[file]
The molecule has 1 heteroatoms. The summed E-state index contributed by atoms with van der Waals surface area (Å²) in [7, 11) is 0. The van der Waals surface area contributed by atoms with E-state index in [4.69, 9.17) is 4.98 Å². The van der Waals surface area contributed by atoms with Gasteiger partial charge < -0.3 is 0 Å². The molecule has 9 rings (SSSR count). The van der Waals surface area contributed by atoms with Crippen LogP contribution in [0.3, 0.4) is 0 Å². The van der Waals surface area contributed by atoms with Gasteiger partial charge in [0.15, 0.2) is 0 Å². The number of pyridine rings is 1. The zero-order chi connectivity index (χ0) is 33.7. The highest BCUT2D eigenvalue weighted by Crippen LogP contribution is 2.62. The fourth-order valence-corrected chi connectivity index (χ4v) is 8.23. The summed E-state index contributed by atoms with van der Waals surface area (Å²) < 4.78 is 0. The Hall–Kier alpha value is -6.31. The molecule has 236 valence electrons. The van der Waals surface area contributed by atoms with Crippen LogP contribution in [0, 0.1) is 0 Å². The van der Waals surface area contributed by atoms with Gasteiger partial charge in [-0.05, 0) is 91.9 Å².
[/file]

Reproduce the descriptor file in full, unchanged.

The molecule has 1 heteroatoms. The summed E-state index contributed by atoms with van der Waals surface area (Å²) in [7, 11) is 0. The van der Waals surface area contributed by atoms with E-state index in [4.69, 9.17) is 4.98 Å². The van der Waals surface area contributed by atoms with Gasteiger partial charge < -0.3 is 0 Å². The molecule has 9 rings (SSSR count). The van der Waals surface area contributed by atoms with Crippen LogP contribution in [0.3, 0.4) is 0 Å². The van der Waals surface area contributed by atoms with Gasteiger partial charge in [0.15, 0.2) is 0 Å². The number of pyridine rings is 1. The zero-order chi connectivity index (χ0) is 33.7. The highest BCUT2D eigenvalue weighted by Crippen LogP contribution is 2.62. The fourth-order valence-corrected chi connectivity index (χ4v) is 8.23. The summed E-state index contributed by atoms with van der Waals surface area (Å²) < 4.78 is 0. The Hall–Kier alpha value is -6.31. The molecule has 236 valence electrons. The van der Waals surface area contributed by atoms with Crippen LogP contribution in [0, 0.1) is 0 Å². The van der Waals surface area contributed by atoms with Gasteiger partial charge in [-0.05, 0) is 91.9 Å².